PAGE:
According to State Health Director Laura Gerald, flu activity across the state is at the highest levels recorded in the past decade. Twelve flu-related deaths already have been reported in our state.
“It is very unusual for us to see this many deaths so early in the flu season,” Dr. Gerald said. “This year’s vaccine is well-matched to the strains of flu we are seeing in North Carolina so we strongly recommend that anyone over 6 months old be vaccinated.”
Flu outbreaks have been reported in schools and long-term care facilities across the state. Although everyone is at risk, flu can be especially dangerous for people at high risk of complications, including pregnant women, people with chronic diseases, very young children and the elderly. Because it takes about two weeks for immunity to develop after vaccination, getting an immunization between now and the start of the New Year should provide protection when individuals go back to work or school.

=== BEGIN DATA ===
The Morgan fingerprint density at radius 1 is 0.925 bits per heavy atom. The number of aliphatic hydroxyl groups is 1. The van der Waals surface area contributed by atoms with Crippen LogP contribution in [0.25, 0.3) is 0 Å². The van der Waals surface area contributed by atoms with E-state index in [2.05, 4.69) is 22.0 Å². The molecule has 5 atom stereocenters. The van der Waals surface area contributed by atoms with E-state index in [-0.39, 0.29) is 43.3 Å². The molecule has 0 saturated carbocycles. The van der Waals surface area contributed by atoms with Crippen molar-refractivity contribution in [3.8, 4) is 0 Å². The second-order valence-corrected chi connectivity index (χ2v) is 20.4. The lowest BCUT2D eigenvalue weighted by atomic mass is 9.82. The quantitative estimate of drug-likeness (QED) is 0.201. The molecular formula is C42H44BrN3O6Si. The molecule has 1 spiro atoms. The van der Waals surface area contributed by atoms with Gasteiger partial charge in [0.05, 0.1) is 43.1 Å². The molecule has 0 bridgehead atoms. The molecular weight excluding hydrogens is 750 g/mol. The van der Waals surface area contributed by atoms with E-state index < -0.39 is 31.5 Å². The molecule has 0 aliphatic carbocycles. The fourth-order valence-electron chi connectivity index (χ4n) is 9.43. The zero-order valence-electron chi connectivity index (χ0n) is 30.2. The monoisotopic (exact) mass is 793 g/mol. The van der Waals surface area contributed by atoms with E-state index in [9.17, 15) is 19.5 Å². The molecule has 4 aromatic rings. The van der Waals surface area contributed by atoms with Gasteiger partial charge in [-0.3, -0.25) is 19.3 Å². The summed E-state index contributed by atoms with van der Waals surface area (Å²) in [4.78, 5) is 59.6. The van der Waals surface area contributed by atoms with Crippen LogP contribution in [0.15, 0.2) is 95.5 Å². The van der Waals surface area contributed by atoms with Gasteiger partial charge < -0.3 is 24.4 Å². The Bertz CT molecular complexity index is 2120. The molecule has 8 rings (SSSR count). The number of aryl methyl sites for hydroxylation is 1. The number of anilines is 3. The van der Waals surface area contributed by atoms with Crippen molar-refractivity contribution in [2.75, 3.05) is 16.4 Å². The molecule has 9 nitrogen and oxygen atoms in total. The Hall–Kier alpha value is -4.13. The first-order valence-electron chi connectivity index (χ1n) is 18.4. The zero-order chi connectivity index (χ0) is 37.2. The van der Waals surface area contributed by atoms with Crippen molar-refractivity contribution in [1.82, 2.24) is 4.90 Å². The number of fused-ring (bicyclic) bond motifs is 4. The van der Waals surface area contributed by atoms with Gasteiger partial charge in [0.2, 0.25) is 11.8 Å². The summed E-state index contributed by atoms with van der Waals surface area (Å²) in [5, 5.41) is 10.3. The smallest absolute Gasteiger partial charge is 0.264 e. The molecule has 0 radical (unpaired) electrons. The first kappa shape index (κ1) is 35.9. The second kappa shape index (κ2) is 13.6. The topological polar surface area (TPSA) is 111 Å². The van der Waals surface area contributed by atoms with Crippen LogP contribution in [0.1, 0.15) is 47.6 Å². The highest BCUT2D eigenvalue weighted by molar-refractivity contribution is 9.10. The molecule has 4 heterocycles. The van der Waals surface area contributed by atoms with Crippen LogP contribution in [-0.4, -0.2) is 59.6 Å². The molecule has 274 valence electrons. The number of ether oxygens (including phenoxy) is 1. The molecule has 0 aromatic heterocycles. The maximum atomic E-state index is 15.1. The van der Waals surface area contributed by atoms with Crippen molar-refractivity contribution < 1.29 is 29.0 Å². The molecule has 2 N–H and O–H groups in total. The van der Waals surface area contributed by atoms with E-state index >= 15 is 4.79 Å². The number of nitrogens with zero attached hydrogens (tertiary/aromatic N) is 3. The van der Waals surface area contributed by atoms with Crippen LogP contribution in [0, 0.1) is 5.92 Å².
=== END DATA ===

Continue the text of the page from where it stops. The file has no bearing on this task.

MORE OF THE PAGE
Flu vaccine is the safest and most effective way to protect against flu and is recommended for anyone over 6 months old. In addition to vaccination, Dr. Gerald recommends that you follow additional precautions to avoid spreading cold and flu to others:
- stay home when you are sick
- wash your hands regularly with soap and water
- cover coughs and sneezes with a tissue and then discard the tissue promptly
State-supplied flu vaccine is available at no charge from most local health departments and many providers. Contact your local health department or find a flu vaccine clinic near you by visiting flu.nc.gov.